Data has become the most valuable commodity to businesses in the 21st century. From start to finish, the success of every large corporation hinges on its ability to gather, process, manage, and utilize data.
To better utilize your data, read up on the most common data migration mistakes in our e-book:
Data pipelines have become pivotal to getting data from one place to another and in a way that’s readily available for analysis. Data pipelines eliminate most manual steps from the process, providing you with faster, more reliable insights that will propel you closer to achieving your objectives.
Below we’re going to unpack everything you need to know about data pipelines and how you can fully utilize data to give you a competitive edge over your competition.
A data pipeline is several actions taken to take raw data from different locations to a place where it can be stored and analyzed. When data is gathered in its purest form, it may not be optimized for analysis. And so, a crucial aspect of a data pipeline’s utility is to transform this raw data in a way that’s primed for reporting and to be used to develop key business insights.
The data pipeline process can be broken down into three different stages.
The sources are essentially the locations from where data is gathered. These locations will include relational database management systems such as:
In many instances, data is ingested from disparate sources, then manipulated and translated based on the needs of the business.
The last stage involves transmitting the data to its intended storage location, which typically is a data lake or a data warehouse, for analysis.
Batch-based data pipelines are one of the most common types and these are deployed either manually or periodically. As the name suggests, they process data in batches. Under this architecture, there might be an application that creates a broad range of data points that needs to be transmitted to a data warehouse and a location for them to be analyzed.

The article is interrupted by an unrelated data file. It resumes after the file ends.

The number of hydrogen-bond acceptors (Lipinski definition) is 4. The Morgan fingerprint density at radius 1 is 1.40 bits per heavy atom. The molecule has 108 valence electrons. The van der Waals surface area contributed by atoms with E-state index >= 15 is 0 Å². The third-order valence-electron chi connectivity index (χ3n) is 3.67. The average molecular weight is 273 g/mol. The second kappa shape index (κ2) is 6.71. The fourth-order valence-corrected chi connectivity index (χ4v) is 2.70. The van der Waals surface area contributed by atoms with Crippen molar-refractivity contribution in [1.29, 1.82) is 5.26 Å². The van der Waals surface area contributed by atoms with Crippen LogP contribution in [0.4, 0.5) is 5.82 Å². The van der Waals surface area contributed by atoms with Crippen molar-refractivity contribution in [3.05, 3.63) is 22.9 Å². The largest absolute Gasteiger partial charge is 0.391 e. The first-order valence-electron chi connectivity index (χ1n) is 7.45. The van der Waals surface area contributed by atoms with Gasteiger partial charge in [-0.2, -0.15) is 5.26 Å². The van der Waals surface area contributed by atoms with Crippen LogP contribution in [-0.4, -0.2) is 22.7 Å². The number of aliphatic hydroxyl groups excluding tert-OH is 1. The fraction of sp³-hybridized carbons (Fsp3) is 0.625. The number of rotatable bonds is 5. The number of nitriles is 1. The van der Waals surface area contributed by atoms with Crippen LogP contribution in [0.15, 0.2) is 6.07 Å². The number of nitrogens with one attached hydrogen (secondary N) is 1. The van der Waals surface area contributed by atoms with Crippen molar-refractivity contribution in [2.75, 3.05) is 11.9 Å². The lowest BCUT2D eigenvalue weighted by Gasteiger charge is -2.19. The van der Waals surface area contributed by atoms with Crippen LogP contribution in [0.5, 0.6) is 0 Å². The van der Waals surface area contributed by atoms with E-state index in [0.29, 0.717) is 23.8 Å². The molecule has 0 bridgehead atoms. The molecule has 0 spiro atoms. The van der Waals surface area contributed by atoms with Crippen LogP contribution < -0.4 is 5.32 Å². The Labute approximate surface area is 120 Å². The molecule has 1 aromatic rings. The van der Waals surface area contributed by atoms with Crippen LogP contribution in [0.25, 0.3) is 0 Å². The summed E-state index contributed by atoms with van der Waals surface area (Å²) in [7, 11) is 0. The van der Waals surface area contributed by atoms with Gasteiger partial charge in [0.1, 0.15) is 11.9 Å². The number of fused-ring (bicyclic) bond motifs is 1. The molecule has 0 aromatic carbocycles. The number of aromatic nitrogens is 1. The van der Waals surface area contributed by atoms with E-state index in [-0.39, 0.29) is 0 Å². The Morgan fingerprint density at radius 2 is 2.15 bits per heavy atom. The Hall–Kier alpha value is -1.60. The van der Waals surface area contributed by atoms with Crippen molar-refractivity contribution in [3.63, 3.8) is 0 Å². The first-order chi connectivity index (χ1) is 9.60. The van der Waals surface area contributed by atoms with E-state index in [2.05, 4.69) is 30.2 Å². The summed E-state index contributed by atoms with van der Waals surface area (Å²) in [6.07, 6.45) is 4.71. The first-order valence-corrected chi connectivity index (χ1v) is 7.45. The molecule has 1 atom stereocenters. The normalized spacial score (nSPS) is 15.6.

Batch-based data pipelines operate under a cyclical process where each cycle is completed once all of the data has been processed. The time taken for it to complete a run depends on the size of the consumed data source, which can range anywhere between a couple of minutes to a couple of hours.
When active, batch-based data pipelines will place a higher workload on the data source. As a result, businesses tend to deploy them at times when user activity is low to avoid impeding other workloads.
They are typically used in situations where time sensitivity isn’t an issue, such as:
Below is an example of what a batch-based data pipeline would look like:
Living in a world where businesses generate unfathomable amounts of data every day, companies have looked to streaming data pipelines as a more optimal way of gathering, processing, and storing data. This is because streaming data pipelines operate continuously and the architecture allows them to execute millions of events at scale and in real-time.